Twitter, Standing, and “Standing”

William Carleton has an interesting and important post up at Counselor @ Law regarding a recent New York State Court decision involving Twitter, Occupy Wall Street, and something the court calls “standing.”  Bill sets out the facts of the case in his post, but the gist as is follows: New York is investigating Malcolm Harris in connection with alleged disorderly conduct during the OWS (or #OWS, in the hashtag-laden parlance of the Court’s opinion) protests. Pursuant to that investigation, the New York DA’s office issued a subpoena to Twitter to produce Harris’s tweets related to #OWS. Harris was notified of the subpoena and moved to quash it. The Court denied Harris’s motion, holding that Harris “has no standing to move to quash the subpoena.”

Bill takes issue with the Court’s holding on standing — calling it “downright crazy” — and I tend to agree. He points out that Harris had “obvious interests at stake” in the subpoena, since the subpoena goes after his tweets in connection with a criminal investigation of him. How could he not have standing!?

Well, like I said, I agree with Bill — and I’d like to spend a few words expanding on that agreement and discussing how courts often use the term “standing” in all sorts of different circumstances with different meanings all of which leads to a good deal of sloppiness.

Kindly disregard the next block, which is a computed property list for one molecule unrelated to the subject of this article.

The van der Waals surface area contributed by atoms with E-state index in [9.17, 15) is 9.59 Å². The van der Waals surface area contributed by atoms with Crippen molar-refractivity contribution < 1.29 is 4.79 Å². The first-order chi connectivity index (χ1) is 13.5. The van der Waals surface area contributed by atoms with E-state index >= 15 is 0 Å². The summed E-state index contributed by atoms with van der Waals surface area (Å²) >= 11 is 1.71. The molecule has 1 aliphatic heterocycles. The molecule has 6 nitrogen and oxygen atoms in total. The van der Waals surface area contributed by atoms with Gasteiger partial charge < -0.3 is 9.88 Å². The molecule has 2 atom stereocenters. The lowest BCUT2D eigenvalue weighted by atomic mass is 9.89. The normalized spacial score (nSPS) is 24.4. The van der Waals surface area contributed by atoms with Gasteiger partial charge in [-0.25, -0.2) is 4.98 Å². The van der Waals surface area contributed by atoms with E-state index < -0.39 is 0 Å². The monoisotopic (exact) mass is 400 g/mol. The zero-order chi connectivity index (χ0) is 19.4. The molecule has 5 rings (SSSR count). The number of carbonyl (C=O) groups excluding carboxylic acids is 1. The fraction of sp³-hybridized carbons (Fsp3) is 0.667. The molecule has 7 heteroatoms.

First, there’s the basic concept of standing that we all know and love: Article III standing, which is a constitutional limit on the exercise of the judicial power by courts. (Yes, I know the case is a New York State case, under the New York State Constitution, but I’m just talking in generalities at this point.) Accordingly, a plaintiff must have Article III standing for the court to even entertain her case (that is, to exercise the judicial power).

Article III standing requires the plaintiff to establish (1) an “injury in fact” (that is, some legally cognizable harm), (2) that the injury is “fairly traceable” to the defendant’s conduct, and (3) that the requested judicial action might actually redress the plaintiff’s injury. If the plaintiff can establish those three things, then she has Article III standing.

I think it is clear that Harris has Article III standing in connection with the Twitter subpoena: (1) He claims a harm to his privacy interest would result from the disclosure of his Tweets. Alternatively, if the disclosure of the Tweets lead to his criminal prosecution and conviction, that would be an injury in fact. (2) That harm is fairly traceable to the DA’s subpoena. (3) An order quashing the subpoena would redress his asserted harm. So there you go. Standing!

Well, that’s Article III standing. But that is not really what the New York Court is talking about in this case. The New York Court seems to be applying some form of “statutory standing,” which is a concept that I dislike and a word/terminology that I dislike even more. Why? Because it’s not standing. Basically, a statutory standing inquiry asks whether a particular plaintiff is within the group of people whose interests are meant to be protected by a given statute (or, here, protected by the Fourth Amendment).

You know what “statutory standing” sounds like to me? It sounds like the merits! After all, how do you decide whether a given plaintiff is within the group of people whose interests are meant to be protected by a given statute: You look to see if the plaintiff can satisfy the elements of the statute. If she can, and if she has Article III standing, then that’s all you need to know.